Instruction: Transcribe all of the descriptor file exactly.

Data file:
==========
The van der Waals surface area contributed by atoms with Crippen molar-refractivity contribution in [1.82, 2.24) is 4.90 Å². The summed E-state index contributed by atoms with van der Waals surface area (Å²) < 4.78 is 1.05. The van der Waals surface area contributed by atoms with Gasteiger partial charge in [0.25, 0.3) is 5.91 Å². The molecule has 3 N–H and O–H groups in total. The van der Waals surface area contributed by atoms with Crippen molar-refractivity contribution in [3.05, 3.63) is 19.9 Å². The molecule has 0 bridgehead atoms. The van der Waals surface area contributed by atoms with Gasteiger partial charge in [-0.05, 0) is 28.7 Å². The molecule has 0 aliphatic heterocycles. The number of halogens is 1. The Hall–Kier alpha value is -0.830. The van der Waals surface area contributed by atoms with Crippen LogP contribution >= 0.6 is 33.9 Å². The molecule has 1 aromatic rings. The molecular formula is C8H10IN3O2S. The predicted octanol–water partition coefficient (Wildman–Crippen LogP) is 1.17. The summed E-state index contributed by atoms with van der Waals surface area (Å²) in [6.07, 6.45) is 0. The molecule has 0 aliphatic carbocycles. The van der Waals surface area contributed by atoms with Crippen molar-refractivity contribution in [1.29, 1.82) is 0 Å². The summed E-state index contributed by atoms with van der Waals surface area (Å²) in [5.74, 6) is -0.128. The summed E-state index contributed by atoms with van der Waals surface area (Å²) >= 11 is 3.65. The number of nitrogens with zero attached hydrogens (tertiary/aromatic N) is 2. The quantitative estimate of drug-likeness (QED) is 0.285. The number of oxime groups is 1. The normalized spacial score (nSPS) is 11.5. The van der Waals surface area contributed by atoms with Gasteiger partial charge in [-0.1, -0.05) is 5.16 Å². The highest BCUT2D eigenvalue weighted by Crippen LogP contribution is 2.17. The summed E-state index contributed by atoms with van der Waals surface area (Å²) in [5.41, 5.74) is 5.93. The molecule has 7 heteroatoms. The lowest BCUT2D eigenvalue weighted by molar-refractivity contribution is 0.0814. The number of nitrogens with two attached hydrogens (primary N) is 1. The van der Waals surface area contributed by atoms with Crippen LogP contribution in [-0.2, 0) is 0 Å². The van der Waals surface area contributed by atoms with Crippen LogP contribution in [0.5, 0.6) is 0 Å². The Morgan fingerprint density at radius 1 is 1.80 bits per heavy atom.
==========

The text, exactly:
The van der Waals surface area contributed by atoms with Crippen molar-refractivity contribution in [1.82, 2.24) is 4.90 Å². The summed E-state index contributed by atoms with van der Waals surface area (Å²) < 4.78 is 1.05. The van der Waals surface area contributed by atoms with Gasteiger partial charge in [0.25, 0.3) is 5.91 Å². The molecule has 3 N–H and O–H groups in total. The van der Waals surface area contributed by atoms with Crippen molar-refractivity contribution in [3.05, 3.63) is 19.9 Å². The molecule has 0 bridgehead atoms. The van der Waals surface area contributed by atoms with Gasteiger partial charge in [-0.05, 0) is 28.7 Å². The molecule has 0 aliphatic heterocycles. The number of halogens is 1. The Hall–Kier alpha value is -0.830. The van der Waals surface area contributed by atoms with Crippen LogP contribution >= 0.6 is 33.9 Å². The molecule has 1 aromatic rings. The molecular formula is C8H10IN3O2S. The predicted octanol–water partition coefficient (Wildman–Crippen LogP) is 1.17. The summed E-state index contributed by atoms with van der Waals surface area (Å²) in [6.07, 6.45) is 0. The molecule has 0 aliphatic carbocycles. The van der Waals surface area contributed by atoms with Crippen molar-refractivity contribution in [1.29, 1.82) is 0 Å². The summed E-state index contributed by atoms with van der Waals surface area (Å²) in [5.74, 6) is -0.128. The summed E-state index contributed by atoms with van der Waals surface area (Å²) >= 11 is 3.65. The number of nitrogens with zero attached hydrogens (tertiary/aromatic N) is 2. The quantitative estimate of drug-likeness (QED) is 0.285. The number of oxime groups is 1. The normalized spacial score (nSPS) is 11.5. The van der Waals surface area contributed by atoms with Gasteiger partial charge in [-0.1, -0.05) is 5.16 Å². The highest BCUT2D eigenvalue weighted by Crippen LogP contribution is 2.17. The summed E-state index contributed by atoms with van der Waals surface area (Å²) in [5.41, 5.74) is 5.93. The molecule has 7 heteroatoms. The lowest BCUT2D eigenvalue weighted by molar-refractivity contribution is 0.0814. The number of nitrogens with two attached hydrogens (primary N) is 1. The van der Waals surface area contributed by atoms with Crippen LogP contribution in [-0.2, 0) is 0 Å². The van der Waals surface area contributed by atoms with Crippen LogP contribution in [0.5, 0.6) is 0 Å². The Morgan fingerprint density at radius 1 is 1.80 bits per heavy atom.